Workshop on Music Recommendation and Discovery

In the last decade digital music has transformed the landscape of music experience and distribution. It is not uncommon to find personal music collections that exceed thousands of tracks, and thanks to the Internet finding and accessing music has become simpler than ever. As a result, music recommendation systems have become an increasingly important way for music listeners to discover and navigate music.

Music is inherently different than other types of media. The space of recommended items is extremely large -compared to other domains- with a typical online music store offering 10 million titles to chose from. People interact with music differently than they do with other types of media. A new song can be auditioned in a matter of minutes whereas a movie may take a couple of hours to watch, and a book may take a dozen hours to read. People enjoy listening to music over and over, but it is the rare book that is read more than once. Listeners vary their music preference based upon context and activities. A playlist for jogging is likely to be very different than a playlist created by the same user for relaxing. Listeners enjoy listening to sequences of songs often getting as much enjoyment from the song transitions as from the songs themselves. The uniqueness of music as recommendation domain present challenges not seen in other recommender domains. It is important to consider the special nature of music when building recommenders for music.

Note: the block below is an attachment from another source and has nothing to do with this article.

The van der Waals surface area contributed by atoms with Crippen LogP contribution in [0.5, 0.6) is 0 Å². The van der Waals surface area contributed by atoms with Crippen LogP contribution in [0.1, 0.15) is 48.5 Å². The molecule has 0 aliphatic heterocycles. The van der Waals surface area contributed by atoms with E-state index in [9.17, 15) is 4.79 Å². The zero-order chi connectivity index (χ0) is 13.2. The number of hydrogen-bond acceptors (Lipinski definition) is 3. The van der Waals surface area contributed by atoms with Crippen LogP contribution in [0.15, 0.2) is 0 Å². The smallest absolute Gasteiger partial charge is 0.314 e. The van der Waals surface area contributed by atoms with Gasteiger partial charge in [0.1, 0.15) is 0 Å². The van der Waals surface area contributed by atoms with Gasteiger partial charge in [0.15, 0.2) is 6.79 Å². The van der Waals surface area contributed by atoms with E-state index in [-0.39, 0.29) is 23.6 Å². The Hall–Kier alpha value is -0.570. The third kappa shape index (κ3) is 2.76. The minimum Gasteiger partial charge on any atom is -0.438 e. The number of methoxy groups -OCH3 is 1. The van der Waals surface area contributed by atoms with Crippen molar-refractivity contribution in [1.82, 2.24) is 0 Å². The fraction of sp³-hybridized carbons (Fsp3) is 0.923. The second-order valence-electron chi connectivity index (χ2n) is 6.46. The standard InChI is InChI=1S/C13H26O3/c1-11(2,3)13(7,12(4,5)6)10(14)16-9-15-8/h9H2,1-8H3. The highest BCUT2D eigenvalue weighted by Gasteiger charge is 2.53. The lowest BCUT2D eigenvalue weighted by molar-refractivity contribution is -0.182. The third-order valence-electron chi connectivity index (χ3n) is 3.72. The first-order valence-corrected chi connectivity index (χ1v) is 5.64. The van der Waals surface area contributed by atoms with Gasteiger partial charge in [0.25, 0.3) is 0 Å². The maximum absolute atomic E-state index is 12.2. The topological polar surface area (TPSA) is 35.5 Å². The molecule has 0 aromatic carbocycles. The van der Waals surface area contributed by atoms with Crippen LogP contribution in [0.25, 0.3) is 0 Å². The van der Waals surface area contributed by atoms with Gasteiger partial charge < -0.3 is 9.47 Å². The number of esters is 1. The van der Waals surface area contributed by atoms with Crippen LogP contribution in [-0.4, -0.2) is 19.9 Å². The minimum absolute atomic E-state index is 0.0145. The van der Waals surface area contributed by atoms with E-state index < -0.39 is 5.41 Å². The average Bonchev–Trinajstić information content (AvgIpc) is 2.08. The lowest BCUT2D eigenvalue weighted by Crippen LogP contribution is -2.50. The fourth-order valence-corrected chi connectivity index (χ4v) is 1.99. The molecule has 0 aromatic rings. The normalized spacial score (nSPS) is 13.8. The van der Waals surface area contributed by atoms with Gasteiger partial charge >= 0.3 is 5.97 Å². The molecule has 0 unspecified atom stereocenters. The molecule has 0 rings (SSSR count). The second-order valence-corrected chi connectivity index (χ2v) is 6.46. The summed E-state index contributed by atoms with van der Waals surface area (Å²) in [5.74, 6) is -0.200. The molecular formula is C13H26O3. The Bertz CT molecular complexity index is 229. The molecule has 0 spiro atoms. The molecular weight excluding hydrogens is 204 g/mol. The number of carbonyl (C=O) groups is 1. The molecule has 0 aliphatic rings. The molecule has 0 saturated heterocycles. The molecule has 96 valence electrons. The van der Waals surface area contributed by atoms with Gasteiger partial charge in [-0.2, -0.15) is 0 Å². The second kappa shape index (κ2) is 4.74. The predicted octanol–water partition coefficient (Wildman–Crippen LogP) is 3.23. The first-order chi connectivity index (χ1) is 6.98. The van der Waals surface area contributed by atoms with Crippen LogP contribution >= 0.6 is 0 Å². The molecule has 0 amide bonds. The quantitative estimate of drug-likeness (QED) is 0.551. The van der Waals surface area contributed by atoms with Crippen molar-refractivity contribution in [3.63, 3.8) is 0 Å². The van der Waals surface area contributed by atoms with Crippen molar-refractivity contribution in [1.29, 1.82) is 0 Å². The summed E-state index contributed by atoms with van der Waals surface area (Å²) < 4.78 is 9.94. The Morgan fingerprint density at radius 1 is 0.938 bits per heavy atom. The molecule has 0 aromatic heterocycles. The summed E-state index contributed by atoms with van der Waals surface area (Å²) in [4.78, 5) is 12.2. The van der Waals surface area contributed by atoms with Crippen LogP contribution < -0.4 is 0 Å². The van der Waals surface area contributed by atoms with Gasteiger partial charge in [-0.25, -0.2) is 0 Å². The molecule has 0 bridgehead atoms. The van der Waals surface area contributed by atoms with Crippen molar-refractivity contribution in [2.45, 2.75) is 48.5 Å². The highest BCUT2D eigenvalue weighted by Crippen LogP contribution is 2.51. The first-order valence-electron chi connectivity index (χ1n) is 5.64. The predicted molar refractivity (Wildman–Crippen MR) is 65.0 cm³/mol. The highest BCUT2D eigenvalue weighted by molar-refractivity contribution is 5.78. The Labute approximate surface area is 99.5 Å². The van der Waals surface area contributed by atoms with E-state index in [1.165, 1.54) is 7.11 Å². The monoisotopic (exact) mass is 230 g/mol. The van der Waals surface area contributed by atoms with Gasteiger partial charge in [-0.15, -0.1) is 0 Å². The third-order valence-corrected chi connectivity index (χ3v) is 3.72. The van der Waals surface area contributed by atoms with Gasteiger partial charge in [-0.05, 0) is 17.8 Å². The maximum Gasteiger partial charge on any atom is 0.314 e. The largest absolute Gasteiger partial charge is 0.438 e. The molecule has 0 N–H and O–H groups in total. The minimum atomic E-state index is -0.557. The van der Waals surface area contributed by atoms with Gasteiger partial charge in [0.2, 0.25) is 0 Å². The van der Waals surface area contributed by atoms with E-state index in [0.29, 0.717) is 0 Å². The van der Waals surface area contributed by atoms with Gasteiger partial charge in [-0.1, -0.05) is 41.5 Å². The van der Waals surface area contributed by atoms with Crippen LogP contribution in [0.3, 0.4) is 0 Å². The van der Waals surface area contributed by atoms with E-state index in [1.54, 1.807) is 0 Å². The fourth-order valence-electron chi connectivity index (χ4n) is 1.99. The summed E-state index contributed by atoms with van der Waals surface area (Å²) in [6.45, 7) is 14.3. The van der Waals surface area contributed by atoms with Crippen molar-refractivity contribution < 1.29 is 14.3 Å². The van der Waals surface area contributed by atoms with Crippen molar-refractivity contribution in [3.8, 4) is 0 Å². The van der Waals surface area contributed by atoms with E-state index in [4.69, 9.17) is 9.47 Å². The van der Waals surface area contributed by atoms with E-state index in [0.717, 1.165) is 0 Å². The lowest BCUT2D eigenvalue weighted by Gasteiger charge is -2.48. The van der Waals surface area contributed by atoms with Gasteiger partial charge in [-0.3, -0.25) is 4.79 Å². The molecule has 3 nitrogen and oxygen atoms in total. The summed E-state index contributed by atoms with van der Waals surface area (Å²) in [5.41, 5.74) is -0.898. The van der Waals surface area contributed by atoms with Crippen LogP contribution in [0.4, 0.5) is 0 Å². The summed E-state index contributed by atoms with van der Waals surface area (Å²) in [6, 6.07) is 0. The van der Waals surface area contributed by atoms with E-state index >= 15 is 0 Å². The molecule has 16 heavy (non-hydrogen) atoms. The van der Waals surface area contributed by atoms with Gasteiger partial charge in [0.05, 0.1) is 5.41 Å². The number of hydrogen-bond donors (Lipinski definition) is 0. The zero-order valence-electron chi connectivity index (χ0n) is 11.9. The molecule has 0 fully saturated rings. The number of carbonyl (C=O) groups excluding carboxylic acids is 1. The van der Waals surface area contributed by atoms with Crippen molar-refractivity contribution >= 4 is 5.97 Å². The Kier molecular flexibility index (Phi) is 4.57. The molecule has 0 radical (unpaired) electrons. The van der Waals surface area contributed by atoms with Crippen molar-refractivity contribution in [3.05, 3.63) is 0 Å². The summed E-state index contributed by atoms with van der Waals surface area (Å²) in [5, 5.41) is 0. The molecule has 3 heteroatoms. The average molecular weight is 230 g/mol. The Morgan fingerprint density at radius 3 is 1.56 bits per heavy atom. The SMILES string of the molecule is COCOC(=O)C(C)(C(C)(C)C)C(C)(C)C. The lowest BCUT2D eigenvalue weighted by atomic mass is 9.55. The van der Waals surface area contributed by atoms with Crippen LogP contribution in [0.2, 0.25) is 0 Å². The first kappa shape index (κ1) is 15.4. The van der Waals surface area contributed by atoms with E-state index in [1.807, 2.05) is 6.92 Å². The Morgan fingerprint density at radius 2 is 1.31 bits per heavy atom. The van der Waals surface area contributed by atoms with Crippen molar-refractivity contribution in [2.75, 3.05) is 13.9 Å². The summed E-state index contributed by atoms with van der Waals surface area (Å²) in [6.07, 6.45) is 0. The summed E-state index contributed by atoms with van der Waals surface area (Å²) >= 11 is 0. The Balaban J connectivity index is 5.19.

We saw this workshop as a platform where the RecSys, Music Information Retrieval, User Modeling, Music Cognition, and Music Psychology communities could meet, exchange ideas and collaborate.

  • Amélie Anglade
  • Òscar Celma
  • Ben Fields
  • Paul Lamere
  • Brian McFee
Workshop Date

October 23, 2011

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